The committee encourages organizations to build upon policies, strategies, programs, and structures already in place to transform learning environments such that they align with the framework presented in this report. A first step is to understand how the social determinants of health are reflected within the organization’s founding and guiding policies, strategies, programs, and structures. Therefore, in response to the calls for action from signatories of the Rio Declaration, as well as many individual health professionals and their representative professional and educational organizations, the committee makes the following recommendation:
Recommendation 3: Governments and individual ministries (e.g., signatories of the Rio Declaration), health professional and educational associations and organizations, and community groups should foster an enabling environment that supports and values the integration of the framework’s principles into their mission, culture, and work.
To accomplish this recommendation, national governments, individual ministries, and health professional and educational associations and organizations should review, map, and align their educational and professional vision, mission, and standards to include the social determinants of health as described in the framework. The following actions would demonstrate organizational support for enhancing competency for addressing the social determinants of health:
- Produce and effectively disseminate case studies and evaluations on the use of the framework, integrating lessons learned to build and strengthen work on health professional education in the social determinants of health.
- Work with relevant government bodies to support and promote health professional education in the social determinants of health by aligning policies, planning, and financing and investments.
- Introduce accreditation of health professional education where it does not exist and strengthen it where it does.
- Design and implement continuing professional development programs for faculty and teaching staff that promote health equity and are relevant to the evolving health and health care needs and priorities of local communities.
- Support experiential learning opportunities that are interprofessional and cross-sectoral and involve partnering with communities.
Anchoring the framework within a broader societal context can facilitate understanding and uptake of the framework. The committee’s conceptual model (see Figure 4-2) draws on multiple sources to show how strengthening health professional education to address the social determinants of health can produce a competent health workforce able to partner with communities and other sectors to improve the socioeconomic and political conditions that lead to health inequity and diminish health and well-being (Frenk et al., 2010; HHS, 2010; Solar and Irwin, 2010; Sousa et al., 2013; WHO, 2006, 2008b, 2011b).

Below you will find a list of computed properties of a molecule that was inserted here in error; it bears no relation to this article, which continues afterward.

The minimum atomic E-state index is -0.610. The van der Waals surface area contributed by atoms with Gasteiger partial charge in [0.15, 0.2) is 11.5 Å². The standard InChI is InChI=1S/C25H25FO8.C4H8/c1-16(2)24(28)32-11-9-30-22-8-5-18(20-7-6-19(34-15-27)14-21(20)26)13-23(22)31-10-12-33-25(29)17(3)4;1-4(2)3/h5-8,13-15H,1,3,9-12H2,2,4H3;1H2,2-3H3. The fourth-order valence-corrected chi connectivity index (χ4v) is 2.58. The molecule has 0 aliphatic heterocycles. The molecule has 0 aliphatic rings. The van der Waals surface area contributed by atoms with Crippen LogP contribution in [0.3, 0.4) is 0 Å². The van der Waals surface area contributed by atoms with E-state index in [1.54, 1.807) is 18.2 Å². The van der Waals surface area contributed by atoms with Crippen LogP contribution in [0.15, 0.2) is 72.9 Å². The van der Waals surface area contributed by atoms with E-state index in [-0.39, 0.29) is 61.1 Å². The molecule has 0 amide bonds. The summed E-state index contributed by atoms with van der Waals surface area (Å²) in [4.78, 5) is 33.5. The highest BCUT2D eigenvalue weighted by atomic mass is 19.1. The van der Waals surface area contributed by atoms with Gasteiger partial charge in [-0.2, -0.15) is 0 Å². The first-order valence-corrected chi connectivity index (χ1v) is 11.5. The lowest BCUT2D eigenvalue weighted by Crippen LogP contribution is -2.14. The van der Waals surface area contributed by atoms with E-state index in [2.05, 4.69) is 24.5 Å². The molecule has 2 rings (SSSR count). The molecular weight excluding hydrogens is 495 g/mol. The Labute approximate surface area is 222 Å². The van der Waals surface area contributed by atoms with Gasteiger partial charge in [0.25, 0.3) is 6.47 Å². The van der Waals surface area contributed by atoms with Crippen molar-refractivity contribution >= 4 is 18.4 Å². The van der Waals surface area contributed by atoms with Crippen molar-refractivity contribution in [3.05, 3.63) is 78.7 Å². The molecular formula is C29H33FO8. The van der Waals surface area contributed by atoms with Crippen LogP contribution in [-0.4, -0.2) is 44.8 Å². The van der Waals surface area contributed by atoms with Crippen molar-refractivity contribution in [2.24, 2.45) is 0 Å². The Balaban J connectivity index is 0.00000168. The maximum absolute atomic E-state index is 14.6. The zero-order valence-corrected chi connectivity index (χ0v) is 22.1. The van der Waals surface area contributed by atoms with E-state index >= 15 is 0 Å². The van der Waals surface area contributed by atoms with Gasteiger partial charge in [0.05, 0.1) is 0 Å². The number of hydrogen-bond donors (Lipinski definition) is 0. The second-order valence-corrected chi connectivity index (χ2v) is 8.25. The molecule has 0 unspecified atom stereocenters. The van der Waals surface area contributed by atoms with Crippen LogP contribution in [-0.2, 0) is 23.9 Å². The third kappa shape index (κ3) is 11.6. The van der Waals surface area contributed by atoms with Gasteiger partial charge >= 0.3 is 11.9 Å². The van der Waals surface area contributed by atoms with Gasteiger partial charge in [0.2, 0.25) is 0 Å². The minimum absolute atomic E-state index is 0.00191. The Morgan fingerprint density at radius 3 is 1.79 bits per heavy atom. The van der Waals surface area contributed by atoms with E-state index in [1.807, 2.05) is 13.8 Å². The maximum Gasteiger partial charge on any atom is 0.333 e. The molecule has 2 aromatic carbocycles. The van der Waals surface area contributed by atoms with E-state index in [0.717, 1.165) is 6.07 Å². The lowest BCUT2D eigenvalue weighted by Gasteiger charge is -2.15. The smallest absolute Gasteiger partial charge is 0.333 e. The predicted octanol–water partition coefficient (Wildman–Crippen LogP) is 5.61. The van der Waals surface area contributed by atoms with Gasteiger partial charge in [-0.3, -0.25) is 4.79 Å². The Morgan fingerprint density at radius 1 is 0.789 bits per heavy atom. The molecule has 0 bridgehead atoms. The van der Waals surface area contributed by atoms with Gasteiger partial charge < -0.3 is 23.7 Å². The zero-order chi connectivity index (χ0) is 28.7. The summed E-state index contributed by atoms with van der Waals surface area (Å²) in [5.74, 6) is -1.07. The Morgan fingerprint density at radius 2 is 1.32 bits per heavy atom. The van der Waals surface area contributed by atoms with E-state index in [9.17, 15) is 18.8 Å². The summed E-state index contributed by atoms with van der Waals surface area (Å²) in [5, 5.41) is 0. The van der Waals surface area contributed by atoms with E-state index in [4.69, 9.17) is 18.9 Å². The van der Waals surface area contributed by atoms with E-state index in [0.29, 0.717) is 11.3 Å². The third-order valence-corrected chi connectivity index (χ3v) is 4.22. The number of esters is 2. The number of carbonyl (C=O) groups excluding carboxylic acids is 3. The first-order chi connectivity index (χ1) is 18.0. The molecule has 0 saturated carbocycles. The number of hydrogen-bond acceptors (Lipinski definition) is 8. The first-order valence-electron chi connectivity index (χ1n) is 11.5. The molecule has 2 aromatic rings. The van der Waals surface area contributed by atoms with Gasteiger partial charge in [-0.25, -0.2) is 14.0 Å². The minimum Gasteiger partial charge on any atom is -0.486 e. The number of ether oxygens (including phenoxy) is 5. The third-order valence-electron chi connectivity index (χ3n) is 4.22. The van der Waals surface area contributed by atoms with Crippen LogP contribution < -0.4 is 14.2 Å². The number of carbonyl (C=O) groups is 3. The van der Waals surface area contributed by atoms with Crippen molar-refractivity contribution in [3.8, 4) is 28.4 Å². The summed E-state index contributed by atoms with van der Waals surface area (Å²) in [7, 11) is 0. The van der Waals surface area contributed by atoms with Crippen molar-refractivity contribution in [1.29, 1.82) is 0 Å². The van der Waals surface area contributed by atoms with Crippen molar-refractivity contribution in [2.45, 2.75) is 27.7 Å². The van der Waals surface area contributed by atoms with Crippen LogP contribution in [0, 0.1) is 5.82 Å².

At the left of the committee’s conceptual model is the socioeconomic and political context, broadly defined as including all social and political
mechanisms that generate, configure, and maintain social hierarchies. These hierarchies are established through the labor market, the education system, political institutions, and societal and cultural values. Income, education, occupation, social class, gender, and race/ethnicity are the factors that stratify populations and lead to social hierarchies.
Context, structural mechanisms, and the resultant socioeconomic position of individuals are structural determinants, at the lower left of Figure 4-2, and in effect it is these determinants that are referred to as the social determinants of health inequities. The social determinants of health inequities operate through a set of intermediary determinants of health, shown at the bottom of the figure, to shape health outcomes. Intermediary determinants include material and psychosocial circumstances, behavioral and/or biological factors, and the health system (Solar and Irwin, 2010).
Positioned in the center of the model as an intermediary determinant is the committee’s framework for lifelong learning for health professionals in understanding and addressing the social determinants of health. To the left of the framework is the population/future health workforce, which forms the pipeline for the education and production of future health professionals. Through the transformative learning approach described in the framework, health professionals, students, and trainees learn how to establish equal partnerships with communities, other sectors, and other professions for better understanding of and action on the social determinants of health. They also gain competency in addressing health system complexities within an increasingly global and interconnected world. The result is a workforce that partners to address the social determinants of health for the ultimate goal of an impact on equity in health and well-being.
The measurable output of the framework is a diverse and inclusive workforce that partners with other sectors, community organizations, community members, and other health professions to address and act on the social determinants of health. Monitoring and evaluation of this output would track progress on recruitment and retention of a diverse health professional student body and faculty that also mirrors local populations.